Understanding Your Colonoscopy Results

Medically reviewed by: Eiman Firoozmand, MD

In the past, you had to talk to your doctor to receive your colonoscopy results. With technology today, however, many patients have the opportunity to review their results in detail after the procedure but before they see their doctor again. While we always recommend discussing your results with your doctor after your sedatives wear off, we know it is unrealistic to tell you not to take a peek. Having a general understanding of what you are reading is important.

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Getting Your Preliminary Results

Your physician will likely brief you on the preliminary results of your colonoscopy in the recovery room after your procedure. We usually keep this short and simple. We know this conversation may be fuzzy in your memory, or you may not remember it at all because of the sedatives we gave you.

In general, you can expect your preliminary results to sound something like “Your bowel looks healthy, with no sign of disease” or “We found a few small polyps and were able to remove them.” These results are meant to give you a broad idea of how things went.

Because they are brief and straightforward – and because you still have the sedating drugs in your bloodstream – you probably will not have many questions about what you are told before you leave the hospital, clinic, or surgery center on the day of your procedure. Your doctor may send you home with printed images and results, or these may be available for download from a secured Web server or app.

If they removed any polyps that required a biopsy, they will likely tell you when they expect the results. This depends on a number of factors, but it may be a couple of days to a week.

Reviewing Your Results

After the sedatives are out of your system and you are thinking clearly again, you can review your full results. Overall, there are two general findings:

Negative result

Having a negative colonoscopy is the best possible outcome. It means the doctor found nothing but a healthy colon during the procedure. Since there were no abnormalities, there is little else to discuss as far as your results go. They may include information on when to schedule your future screening. In some cases, your doctor could recommend repeating the exam sooner than expected. This may happen if they did not get a good look at the entire colon because of residual waste, issues getting a clear picture with the camera, or other rare problems.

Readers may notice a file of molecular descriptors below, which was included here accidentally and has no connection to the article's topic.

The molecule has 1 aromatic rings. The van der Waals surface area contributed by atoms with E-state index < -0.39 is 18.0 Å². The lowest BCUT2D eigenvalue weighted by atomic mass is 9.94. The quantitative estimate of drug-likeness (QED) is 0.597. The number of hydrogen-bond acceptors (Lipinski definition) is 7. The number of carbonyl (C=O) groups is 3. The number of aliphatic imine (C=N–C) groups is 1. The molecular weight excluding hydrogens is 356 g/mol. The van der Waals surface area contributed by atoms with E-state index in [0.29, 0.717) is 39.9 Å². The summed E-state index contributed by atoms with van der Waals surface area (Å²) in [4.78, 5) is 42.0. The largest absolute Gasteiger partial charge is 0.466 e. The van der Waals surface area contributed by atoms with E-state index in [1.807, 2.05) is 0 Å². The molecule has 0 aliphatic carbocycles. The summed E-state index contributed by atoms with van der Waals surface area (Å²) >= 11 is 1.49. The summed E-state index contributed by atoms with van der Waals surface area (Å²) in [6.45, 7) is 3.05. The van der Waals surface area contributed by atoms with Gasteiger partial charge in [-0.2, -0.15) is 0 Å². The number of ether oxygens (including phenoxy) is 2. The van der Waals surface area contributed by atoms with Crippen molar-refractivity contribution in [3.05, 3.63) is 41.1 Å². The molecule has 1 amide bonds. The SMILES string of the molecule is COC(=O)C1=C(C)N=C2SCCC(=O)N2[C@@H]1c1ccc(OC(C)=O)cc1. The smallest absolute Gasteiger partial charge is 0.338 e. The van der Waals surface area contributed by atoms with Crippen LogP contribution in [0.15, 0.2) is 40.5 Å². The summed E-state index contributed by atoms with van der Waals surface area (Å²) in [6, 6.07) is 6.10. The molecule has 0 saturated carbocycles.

Positive result

If your colonoscopy results list a positive finding, this means your doctor spotted a polyp or other abnormality in the colon. This is very common, and not a reason to panic. Most polyps are harmless, and your doctor probably removed it during the colonoscopy.

Some polyps, however, can be cancerous or precancerous. The details in your colonoscopy report will give you a better idea of what they will be looking for if they sent tissues for biopsy.

What If They Found Polyps?

Polyps are extremely common. We find some type of abnormality in about a quarter of all colonoscopies, and the risk increases with age. When possible, we remove polyps during the screening and send the tissue to the lab for a biopsy.

The results are almost always benign, but because most colon cancer develops from this type of growth, this is an important step in ensuring you do not have any signs of cancer.

In general, there are two things to look for in your colonoscopy results that could indicate precancerous or cancerous conditions. This includes:

Large or Numerous Polyps

Most polyps are small, harmless growths that do not develop into cancer. However, when we discover larger polyps or a large number of these polyps there may be an increased risk of cancer. This is especially true of polyps that measure more than one centimeter.


Adenomas are the type of polyp that is most likely to be precancerous. This does not mean your biopsy will be positive for cancer, but there is an increased risk. Because of the high risk of cancer associated with this type of growth, we will usually recommend more frequent screenings in the future.

How Do I Know If Anything Appears Cancerous?

Your colonoscopy results may include information on how any polyp removed looked grossly but it may not tell you how aggressive the polyp may be. The polyp is sent to a pathologist where it is examined under a microscope to tell you how abnormal it may be. Polyps with low-grade dysplasia only appear to be slightly abnormal. Those with high-grade dysplasia look more like a precancerous growth.

It is important to remember that just because a growth looks like it might be cancerous does not mean it is; the opposite is also true. This is just the first level of screening the tissue will go through. We will not know for sure until the lab completes the biopsy.

What Do I Need to Know About My Future Care?

If your colonoscopy results were negative, you will just need to continue following the screening schedule recommended by your doctor based on your age, health history, and genetic factors.

If you have a positive result, this may change the way your doctor handles your case. Even if you had no signs of cancer in the tissue removed, you may need more frequent screenings to ensure any future polyps are removed as soon as possible.

If you have an adenoma or other abnormal polyp, your doctor will let you know if they cannot fully remove it during the colonoscopy. This may mean you need additional procedures including possible surgery to remove the tissue. A precancerous or cancerous growth may also require additional treatment.

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